When one considers the reasons for some of the radical actions taken with non-GAAP reporting, some of them really are not surprising: they fly directly in the face of what is permitted by the SEC’s Regulation G. Charges requiring cash settlement are not allowed, nor are cash flow per share measures. Presentation of non-GAAP measures on the face of the GAAP financial statements can create the impression that they’re required by accounting standards, as does a presentation in the footnotes. What may be surprising is that some of the firms – 15 of them – simply took the SEC’s advice and removed their presentation. It’s easier to switch than fight, they seem to be saying.
In some cases, the decision to substantially revise the non-GAAP presentation came following a prolonged, and often painful, review process. The recent case of Ashford Hospitality Prime (AHP) is just such an example. The review focused exclusively on non-GAAP presentation and included six rounds of comments over 200 days, beginning in November 2015 and only getting resolved in June 2016. For comparison, in the past two years a typical SEC review was concluded in fewer than 50 days.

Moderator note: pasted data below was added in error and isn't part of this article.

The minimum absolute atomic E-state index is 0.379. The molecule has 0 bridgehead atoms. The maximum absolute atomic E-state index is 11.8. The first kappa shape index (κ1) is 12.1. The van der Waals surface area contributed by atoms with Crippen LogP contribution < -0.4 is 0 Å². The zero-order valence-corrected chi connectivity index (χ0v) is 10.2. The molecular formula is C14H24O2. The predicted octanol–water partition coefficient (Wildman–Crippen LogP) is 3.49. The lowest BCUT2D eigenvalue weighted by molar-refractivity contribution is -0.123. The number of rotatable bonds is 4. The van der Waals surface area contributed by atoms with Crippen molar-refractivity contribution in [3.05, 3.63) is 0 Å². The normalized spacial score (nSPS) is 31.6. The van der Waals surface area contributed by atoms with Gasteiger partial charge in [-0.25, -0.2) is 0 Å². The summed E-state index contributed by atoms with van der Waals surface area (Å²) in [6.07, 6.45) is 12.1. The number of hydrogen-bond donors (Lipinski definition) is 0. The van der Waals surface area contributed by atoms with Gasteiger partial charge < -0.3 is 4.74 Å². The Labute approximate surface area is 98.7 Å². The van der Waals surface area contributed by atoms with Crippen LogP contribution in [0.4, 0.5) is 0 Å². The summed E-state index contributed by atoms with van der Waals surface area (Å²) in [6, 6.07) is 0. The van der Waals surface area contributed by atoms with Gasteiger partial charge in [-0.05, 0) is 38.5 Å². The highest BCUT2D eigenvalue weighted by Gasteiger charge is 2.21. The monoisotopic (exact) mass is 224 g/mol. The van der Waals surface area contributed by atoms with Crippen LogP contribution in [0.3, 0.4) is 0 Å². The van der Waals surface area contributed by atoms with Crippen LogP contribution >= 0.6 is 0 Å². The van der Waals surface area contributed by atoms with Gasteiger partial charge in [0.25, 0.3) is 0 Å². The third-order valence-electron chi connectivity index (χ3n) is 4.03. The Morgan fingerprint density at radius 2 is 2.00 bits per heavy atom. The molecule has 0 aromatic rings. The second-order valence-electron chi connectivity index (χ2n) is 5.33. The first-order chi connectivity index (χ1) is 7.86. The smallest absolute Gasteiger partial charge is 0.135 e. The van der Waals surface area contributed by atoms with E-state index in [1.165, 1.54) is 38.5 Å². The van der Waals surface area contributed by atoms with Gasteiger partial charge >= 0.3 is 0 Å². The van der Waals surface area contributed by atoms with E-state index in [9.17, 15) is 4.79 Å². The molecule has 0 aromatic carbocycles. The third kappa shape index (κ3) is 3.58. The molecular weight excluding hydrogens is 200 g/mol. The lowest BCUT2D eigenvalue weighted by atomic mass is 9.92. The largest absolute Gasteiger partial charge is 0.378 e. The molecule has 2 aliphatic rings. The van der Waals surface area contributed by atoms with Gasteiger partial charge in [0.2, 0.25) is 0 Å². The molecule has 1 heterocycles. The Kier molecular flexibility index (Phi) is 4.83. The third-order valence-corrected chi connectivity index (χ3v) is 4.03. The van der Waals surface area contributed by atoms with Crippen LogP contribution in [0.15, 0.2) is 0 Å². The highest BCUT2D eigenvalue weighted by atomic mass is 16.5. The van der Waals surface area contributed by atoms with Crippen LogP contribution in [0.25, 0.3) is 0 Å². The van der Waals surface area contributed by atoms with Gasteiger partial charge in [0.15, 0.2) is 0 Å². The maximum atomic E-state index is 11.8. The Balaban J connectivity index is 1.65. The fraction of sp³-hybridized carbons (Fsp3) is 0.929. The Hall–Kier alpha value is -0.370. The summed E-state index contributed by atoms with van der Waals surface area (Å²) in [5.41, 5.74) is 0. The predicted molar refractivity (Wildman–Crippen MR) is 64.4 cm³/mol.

Some elements of this particular conversation are quite unusual and warrant a deeper look.
- The SEC’s review did not focus on Ashford’s technical compliance with specific Compliance & Disclosure Interpretation (CDI) questions. Instead, the SEC raised general concerns about some types of adjustments included in the presentation of “Hotel EBITDA” for the recently acquired Sofitel Chicago Water Tower.